For a long time, the Christian community has played a passive role in politics and electoral processes with several denominations distancing themselves from such issues.
This has left the Christian community vulnerable in the country’s socio-political and economic atmosphere as most of those elected into public offices, or those in positions of influence have minimum or no fear of God and Christian values.
About 67% of Zimbabwe’s population is composed of young people according to the last census in 2012, of which a majority are Christian. The youths have a major role in the country’s electoral and political processes and they could be a major player in transforming the country in line with Christian values and principles if they actively participate.
Ndumiso Sithole from Brethren in Christ Church in Mkoba North in Gweru believes that only Christians, especially youths, can sanitise politics and the electoral processes in the country which is now viewed as a ‘dirty game’.
“Youths have a very important role to play but it is just unfortunate that some denominations treat politics as something that is un-Biblical or should I say a sin. But I do believe that the reason why we say politics is dirty is that it has dirty people. If Christians want politics to remain clean, if they want leaders that are clean, they also have to join. Actually, if you read the Bible, the Bible is full of politicians like David, and people like Elisha who was a prophet but at the same time was influencing what was happening in the political sphere.
“It is said that most of the youths in Zimbabwe, like the ages between 18-25 years, in the last elections in 2018 about 2 million of them did not vote and you can already see the attitude of youths before we even focus on the Christian ones,” he said.
In the last election, as Sithole notes, the winner won by a far much smaller number compared to that 2 million who absconded, and if they had voted maybe something different could have happened, either if they voted for the winner or the looser, a sign which he says shows that youths, in general, are not serious.
“Coming from that background into the church, the Christian youths are even worse. Yes, maybe we can blame the church doctrines which treat the church as if it exists independently from politics and what is happening here on earth as if it is in Heaven. So in as much as you can pray for your leaders, if you do not vote for them nothing will happen, remember God said we should be wise as snakes and meek as doves; so if you are not clever as a snake no matter how hard you pray nothing will happen if you don’t vote.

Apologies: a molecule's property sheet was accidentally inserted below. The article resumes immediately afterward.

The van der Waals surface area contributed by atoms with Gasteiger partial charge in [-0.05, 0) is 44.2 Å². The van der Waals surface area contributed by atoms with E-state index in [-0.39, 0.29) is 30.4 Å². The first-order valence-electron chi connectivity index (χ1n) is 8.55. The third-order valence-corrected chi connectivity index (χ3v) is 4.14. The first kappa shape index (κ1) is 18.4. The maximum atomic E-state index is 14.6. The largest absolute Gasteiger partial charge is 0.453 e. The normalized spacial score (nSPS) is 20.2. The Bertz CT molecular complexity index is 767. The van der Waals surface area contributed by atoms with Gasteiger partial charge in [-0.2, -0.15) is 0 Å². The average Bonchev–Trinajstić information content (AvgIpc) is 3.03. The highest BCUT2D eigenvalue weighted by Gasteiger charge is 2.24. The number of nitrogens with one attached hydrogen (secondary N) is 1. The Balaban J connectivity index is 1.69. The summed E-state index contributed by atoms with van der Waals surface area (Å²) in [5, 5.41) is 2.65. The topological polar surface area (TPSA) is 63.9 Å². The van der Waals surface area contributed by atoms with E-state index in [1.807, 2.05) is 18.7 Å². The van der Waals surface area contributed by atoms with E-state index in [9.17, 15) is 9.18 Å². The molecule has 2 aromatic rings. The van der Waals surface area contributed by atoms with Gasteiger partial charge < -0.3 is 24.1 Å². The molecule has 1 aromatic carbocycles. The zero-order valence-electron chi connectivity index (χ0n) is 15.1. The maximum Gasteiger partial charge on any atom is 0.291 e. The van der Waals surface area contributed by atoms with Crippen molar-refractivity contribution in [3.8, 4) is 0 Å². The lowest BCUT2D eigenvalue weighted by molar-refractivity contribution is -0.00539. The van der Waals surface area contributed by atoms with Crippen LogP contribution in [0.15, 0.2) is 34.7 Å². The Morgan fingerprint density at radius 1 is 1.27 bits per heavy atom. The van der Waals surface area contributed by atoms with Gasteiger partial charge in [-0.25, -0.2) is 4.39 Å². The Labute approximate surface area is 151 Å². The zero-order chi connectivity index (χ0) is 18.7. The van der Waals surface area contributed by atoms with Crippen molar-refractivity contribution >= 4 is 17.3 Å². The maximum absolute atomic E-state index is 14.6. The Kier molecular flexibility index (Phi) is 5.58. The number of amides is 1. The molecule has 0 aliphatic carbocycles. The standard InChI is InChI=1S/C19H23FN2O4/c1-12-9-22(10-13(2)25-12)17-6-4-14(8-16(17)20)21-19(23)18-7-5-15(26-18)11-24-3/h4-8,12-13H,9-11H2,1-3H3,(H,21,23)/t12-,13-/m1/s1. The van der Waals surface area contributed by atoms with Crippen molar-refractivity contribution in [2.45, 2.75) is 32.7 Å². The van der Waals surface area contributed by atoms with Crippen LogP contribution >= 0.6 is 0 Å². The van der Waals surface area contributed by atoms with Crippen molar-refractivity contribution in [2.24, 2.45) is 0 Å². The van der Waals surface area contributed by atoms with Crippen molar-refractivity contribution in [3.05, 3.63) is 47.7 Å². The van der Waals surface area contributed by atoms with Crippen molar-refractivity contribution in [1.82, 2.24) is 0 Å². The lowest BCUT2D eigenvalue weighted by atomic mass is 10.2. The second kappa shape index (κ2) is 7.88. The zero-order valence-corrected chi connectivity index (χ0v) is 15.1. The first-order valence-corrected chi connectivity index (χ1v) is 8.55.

“God has given us that power and if you do not use it and think you are just going to pray for government, nothing will happen up until you vote,” he said.
Sithole says the best way forward is for youths to take action, stand up, and be counted in electoral and political processes.
“The Bible says ‘faith without works is dead so if you are not voting it means your prayers might be a waste of time, pray and act; praying alone is not going to change much. Most Christians do not want to vote such as church leaders, elders, and so on because they think it is a circular thing and one is not supposed to be part of it; those who vote just go but the Christians, in general, do not want to vote or contest for position in politics or government.
“We have very few Pastors in Parliament and in South Africa, I think there is one Reverend who is in Parliament and he has a huge influence. When they try to legislate something that is unchristian he always tries to defend what he believes and speaks against it. Now imagine if there are, let us say, 100 Christians in such a Parliament, things will change, and Christians will be better off. If you look at the past lockdowns, Christians suffered the most because there was no one to defend them in Parliament or wherever those decisions were made,” he said.
Another Christian youth, Tendai Chiminya (25) from the Lutheran church, expressed skepticism about the electoral processes and politics saying citizens are just used as a ladder by politicians to get into power.
“Before we even go to Christian youths, the main challenge in participating in politics or the lessons that we have from politics is that our representatives only come when they want to be voted into positions and disappear after. They don’t care what happens to you or what you do after. That’s the society we grew up knowing that whether we vote or not nothing happens, and nothing changes. At the end of the day, we have to do everything for ourselves.
“There are very few politicians who fulfill what they promise or who take up action when something happens or is needed. For example, we have children in rural areas that walk long distances, 15-20 kilometers to the nearest school but those places have Councilors and Members of Parliament who do nothing to improve the situation. So people really don’t have hope in politics, youths are demotivated, they have no zeal to partake in political processes,” Chiminya said.